"We talked about some things, and the Cardinals did a really good job in the first half of doing some things they hadn't been doing," coach Joe Gibbs said. "We tried to adjust as best we could at halftime, but it took a mind-set and a few simple things to put that drive together and give us the momentum back."

Fired-up kickers

Both teams' kickers were involved in some unusual sideline tussles.

It started on a Redskins punt midway through the second quarter. Following the return, Cardinals kicker Neil Rackers surprisingly crossed the sideline and got into a shoving match with Washington linebacker Khary Campbell.

Nobody was penalized, but Campbell was stunned to find Rackers in his face.

"I was running down to cover the punt, and I got pushed in the back," Campbell said. "So I'm trying to avoid my own guy ... and the next thing you know, [Rackers] pushed me from the side. I thought it was a guy who was on the field at first. ... I was like, 'What's the deal?' I guess he was trying to protect his guys. But it was uncalled for, and it should have been a flag."

Even stranger was the announcement at the start of the third quarter that the Redskins had been penalized 15 yards for a personal foul on kicker John Hall on the final play of the first half (also a Redskins punt).

According to Hall, who was on the sideline during the play, Redskins long snapper Ethan Albright was taken down by a Cardinals player, and the two came crashing into Hall's legs.

Hall was told he was flagged for "jumping and spearing him," though he insisted he didn't nothing wrong.

"They fell at my feet," Hall said. "It's not like they took me out."

One more oddity: Offensive tackle Jon Jansen was flagged for what he said was the first personal foul of his NFL career after delivering a late hit on Adrian Wilson's second-quarter interception return.

Betts returns to action

Redskins running back Ladell Betts returned following a three-game absence because of a sprained medial collateral ligament. He carried five times for 6 yards, including a key fourth-and-2 conversion during the Redskins' only touchdown drive.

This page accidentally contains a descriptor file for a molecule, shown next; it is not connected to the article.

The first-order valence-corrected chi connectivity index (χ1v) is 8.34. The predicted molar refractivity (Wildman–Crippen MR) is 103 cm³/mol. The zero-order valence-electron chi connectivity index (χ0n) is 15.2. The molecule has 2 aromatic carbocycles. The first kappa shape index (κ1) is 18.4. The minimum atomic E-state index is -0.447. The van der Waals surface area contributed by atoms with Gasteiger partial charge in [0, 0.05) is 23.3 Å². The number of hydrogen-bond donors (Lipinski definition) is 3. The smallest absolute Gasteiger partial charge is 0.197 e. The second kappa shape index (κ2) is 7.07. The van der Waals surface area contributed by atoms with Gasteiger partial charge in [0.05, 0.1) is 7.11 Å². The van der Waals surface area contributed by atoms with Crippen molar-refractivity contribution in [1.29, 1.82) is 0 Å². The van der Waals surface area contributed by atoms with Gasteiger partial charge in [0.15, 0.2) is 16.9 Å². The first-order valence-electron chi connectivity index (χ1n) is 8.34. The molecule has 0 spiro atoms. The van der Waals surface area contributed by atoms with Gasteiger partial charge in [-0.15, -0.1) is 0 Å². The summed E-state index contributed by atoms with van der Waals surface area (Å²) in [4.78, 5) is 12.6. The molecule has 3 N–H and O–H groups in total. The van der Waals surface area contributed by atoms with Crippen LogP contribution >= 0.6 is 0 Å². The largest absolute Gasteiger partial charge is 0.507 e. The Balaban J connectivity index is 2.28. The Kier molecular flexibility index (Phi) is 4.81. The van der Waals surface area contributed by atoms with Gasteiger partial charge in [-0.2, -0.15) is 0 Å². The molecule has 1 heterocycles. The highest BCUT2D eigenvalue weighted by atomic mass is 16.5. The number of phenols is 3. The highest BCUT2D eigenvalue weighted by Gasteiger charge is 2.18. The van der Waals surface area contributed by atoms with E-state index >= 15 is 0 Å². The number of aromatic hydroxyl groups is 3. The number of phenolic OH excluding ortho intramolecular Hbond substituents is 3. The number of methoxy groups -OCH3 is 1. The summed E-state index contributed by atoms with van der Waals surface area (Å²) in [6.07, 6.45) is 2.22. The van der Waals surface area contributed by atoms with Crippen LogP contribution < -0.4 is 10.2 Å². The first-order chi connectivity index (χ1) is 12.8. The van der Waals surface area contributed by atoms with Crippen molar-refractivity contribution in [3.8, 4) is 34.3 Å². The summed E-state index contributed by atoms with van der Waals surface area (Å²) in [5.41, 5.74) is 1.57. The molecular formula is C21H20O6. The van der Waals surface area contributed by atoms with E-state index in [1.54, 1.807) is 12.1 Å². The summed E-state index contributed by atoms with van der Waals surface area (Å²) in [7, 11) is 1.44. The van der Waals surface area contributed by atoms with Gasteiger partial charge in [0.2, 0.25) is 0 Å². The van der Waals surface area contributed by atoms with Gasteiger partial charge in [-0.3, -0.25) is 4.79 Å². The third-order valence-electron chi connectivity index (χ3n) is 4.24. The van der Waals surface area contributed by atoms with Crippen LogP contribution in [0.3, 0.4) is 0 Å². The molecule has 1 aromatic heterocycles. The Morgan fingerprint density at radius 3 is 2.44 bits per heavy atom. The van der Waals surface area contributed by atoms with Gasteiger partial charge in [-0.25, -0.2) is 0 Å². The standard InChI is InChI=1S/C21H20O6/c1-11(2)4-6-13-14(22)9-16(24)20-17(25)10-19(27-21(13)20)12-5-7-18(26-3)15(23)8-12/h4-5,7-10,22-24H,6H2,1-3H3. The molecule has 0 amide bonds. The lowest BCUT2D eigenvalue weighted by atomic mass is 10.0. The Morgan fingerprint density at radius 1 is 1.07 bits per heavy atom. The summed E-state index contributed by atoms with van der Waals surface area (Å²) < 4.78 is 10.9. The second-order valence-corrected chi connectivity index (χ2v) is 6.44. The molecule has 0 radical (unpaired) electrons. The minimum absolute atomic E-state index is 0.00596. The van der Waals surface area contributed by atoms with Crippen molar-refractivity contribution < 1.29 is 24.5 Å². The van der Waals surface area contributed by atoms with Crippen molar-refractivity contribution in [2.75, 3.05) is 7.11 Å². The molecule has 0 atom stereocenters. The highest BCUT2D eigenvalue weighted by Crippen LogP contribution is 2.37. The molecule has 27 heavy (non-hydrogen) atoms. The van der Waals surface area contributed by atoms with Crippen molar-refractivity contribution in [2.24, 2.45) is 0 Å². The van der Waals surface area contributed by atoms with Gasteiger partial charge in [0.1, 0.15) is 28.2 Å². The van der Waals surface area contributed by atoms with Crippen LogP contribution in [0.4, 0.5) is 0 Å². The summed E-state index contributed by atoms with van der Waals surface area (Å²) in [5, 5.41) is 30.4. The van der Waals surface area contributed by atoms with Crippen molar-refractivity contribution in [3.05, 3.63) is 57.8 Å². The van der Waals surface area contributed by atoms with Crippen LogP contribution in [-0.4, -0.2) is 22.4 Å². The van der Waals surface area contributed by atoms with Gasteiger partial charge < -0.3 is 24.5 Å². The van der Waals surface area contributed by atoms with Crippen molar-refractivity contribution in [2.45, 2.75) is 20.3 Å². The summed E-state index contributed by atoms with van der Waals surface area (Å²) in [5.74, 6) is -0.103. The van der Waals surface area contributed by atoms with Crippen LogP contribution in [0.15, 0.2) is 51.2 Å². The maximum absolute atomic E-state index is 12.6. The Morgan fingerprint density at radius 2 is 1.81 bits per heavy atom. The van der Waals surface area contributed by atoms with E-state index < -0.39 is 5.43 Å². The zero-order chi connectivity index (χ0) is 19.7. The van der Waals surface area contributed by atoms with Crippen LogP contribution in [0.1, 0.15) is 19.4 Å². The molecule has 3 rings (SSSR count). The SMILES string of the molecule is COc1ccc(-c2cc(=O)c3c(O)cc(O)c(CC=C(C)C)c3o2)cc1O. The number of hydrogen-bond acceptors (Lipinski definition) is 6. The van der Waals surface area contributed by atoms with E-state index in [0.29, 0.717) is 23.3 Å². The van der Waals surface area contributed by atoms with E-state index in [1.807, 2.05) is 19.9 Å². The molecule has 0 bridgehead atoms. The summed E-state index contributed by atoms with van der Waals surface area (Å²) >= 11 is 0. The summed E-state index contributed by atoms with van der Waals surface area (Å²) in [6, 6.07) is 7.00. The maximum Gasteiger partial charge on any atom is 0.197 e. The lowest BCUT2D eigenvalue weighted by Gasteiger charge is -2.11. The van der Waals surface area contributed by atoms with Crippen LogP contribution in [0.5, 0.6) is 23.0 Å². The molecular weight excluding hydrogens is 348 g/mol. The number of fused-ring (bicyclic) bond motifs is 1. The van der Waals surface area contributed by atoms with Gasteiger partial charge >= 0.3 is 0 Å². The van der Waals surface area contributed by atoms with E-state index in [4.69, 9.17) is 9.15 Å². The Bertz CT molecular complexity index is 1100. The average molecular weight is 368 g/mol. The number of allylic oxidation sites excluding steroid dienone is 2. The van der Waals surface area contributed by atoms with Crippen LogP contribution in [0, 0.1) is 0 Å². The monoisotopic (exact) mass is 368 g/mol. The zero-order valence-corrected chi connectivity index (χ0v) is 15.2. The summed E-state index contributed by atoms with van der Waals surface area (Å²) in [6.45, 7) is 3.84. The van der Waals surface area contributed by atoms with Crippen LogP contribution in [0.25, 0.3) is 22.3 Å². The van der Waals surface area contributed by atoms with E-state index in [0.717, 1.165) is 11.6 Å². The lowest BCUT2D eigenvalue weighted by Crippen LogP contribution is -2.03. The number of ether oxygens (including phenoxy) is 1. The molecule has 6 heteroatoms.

"I knew I had a double-team on the left side behind the big boys," Betts said. "It was a crucial call, but they had enough faith to call the same play twice, only to the opposite side."

Betts said after the game his knee felt fine.

"Once you get a couple of hits, you get used to it," he said. "It's not quite like the other knee, but you learn how to deal with it."

Brunell so-so

Mark Brunell produced his second-worst game of the season in terms of quarterback rating, recording a 34.2 after going 18-for-28 for 122 yards, no touchdowns and three interceptions.

Brunell entered the game with an 87.8 rating. His three interceptions were a season high.

Brunell's first interception came on the Redskins' first drive when, on third-and-2 from the Arizona 20, his throw to Chris Cooley was a little long. Cooley got a hand on it, but the deflected pass was picked off by Antrel Rolle.

David Macklin later intercepted Brunell in the end zone, and Adrian Wilson cut in front of Cooley near the goal line and also picked off Brunell.

"The decision in the end zone I wasn't pleased with," Brunell said. "Sometimes, it happens. What's important is that we cleaned things up and bounced back."

Said Gibbs: "A couple of things bounced out of our hands, and I'm sure Mark would like to have a couple of things back. But he kept working when it would have been easy to get discouraged."

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Lets hope all goes well this week in terms of rehabbing these injuries. This is must win time, these guys have to play. Dallas' pash rush is no joke, and I dont think our secondary minus Springs can cover Glenn all game.

The last part about the flags is hilarious....what a joke that was. Guy comes from the SIDELINE and pushes one of our players in the back and no flag is thrown. I love it!